Sunday, May 31, 2009
In Praise of Chris Ackerley
What a marvellous man Chris Ackerley is and what a thing of wonder his new edition of Watt is. Describing the genesis of Beckett’s novel in his introduction, he draws attention to the ‘Quin’ figure in the drafts as ‘the prototype or common ancestor of both Watt and Knott’, a statement that conjures delicious possibilities of Beckett sects and sectaries (with secretaries, I hope, for the sake of the euphony) devoted to establishing the consubtantiality of Quin and Watt, or Quin and Knott, or Quin and Watt and Knott, much as the Zoggists search for the Real Ian in Roy Fisher’s ‘On the Neglect of Figure Composition’. Zwingliites, Lutherans and Anabaptists of Watt studies will arise. Wars will be fought. But this edition will remain a sacred text to Wattites of all stripes. It is an unimpugnable achievement.
I am aware, in beginning to describe exactly what Chris Ackerley has done, of how little, of how next to non-existent interest many of these questions will be to anyone not as invested in them as out-and-out Wattophiles such as, well, myself.
Beckett wrote Watt during the war, on the run from the Gestapo in the south of France, in six notebooks, two preliminary typescripts, and a series of loose leaves. After the war he made another typescript copy, now lost. No London publisher bit. It first appeared with Maurice Girodias’s Olympia Press, publishers of Lolita and The Gingerman too, and subject of a French police raid during which the frogs’ chorus from Watt was confiscated under suspicion of being a pornographic cypher (?!). This edition, as anyone who has looked at it will know, is rancid with mistakes. These, and its scruffy typeface, horrified Beckett. Nevertheless, it formed the basis, as a photo-offset, for the Grove edition that followed, with the loss along the way of Arsene’s song about his India rubber duck, though a later reference to this phantom beast, confusingly, survived. By singling it out like this I make it sound as if that were the only confusing thing about the book. As if. In 1963 John Calder’s edition entered the fray, giving Beckett the opportunity to make multiple changes. These were as often changes of intention as corrections, but sadly and simultaneously Calder smuggled in all manner of new errors too.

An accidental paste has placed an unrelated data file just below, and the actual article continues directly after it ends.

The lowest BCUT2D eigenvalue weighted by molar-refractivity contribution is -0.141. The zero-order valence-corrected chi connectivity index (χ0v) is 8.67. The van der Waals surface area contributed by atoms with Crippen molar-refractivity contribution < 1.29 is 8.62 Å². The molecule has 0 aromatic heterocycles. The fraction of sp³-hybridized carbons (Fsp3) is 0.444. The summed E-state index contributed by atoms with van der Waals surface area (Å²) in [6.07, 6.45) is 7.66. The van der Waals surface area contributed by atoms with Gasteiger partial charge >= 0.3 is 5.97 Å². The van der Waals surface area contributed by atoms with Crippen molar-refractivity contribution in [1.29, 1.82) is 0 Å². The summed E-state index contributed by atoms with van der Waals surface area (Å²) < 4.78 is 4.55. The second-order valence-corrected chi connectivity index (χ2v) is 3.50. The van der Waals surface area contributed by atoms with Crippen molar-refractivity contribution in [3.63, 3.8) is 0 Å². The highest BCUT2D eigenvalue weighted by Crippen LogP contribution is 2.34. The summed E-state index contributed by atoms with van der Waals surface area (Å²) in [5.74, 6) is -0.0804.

Error is such a basic category of Beckett’s theme and manner (‘The figures given here are incorrect. The consequent calculations are therefore double erroneous.’) that exquisite sensitivity is required in sifting authorial teases from inadvertencies. For instance, when Louit puts the figure ‘Four hundred and eight thousand one hundred and eighty-four’ to Nackybal for the extraction therefrom of a cube root, no answer is forthcoming. ‘Is this because (as later) there is no simple cube root of this number? Probably not, because the working in Notebook 4 indicates that Beckett, in arriving at this figure by cubing seventy-four, made a simple arithmetical error, the correct figure being 405,224. Should this be corrected (...)?’ (Cf. Beckett’s originally defective arithmetic in The Lost Ones too). Ackerley elects that it should not.
And so on and so forth, in ways that most readers of Watt, hardy band though they are, might find all too far below the radar of the critically gripping. But that is not the point. The point is that someone has read this book, comma by comma, dash by dash, and put it all right.
There is one thing though. Our attention is drawn to the second verse of the mixed choir in Part I, whose drafts read ‘Fifty-two point one’, before a change in the galleys to ‘Fifty-one point one’. ‘Fifty-two point one’ intimates the number of days in an ordinary year (as opposed to the leap year of the first verse)’, Ackerley notes in his preface. As he written elsewhere, and as he means here too, this should be weeks, not days. Cf. Beckett’s own confusion, noted by Ackerley and corrected, between the minutes and degrees of Mr Knott’s rotations in his bed.
But my point remains the same. It does not matter that most people will not be sensible of the scale of this editorial achievement or interested in this level of fine detail. But it matters enormously that someone does know and care, and of that man we can say ‘S’incliner simplement, émerveillé.’
(Watt, ed. C.J. Ackerley, Faber and Faber, £8.99)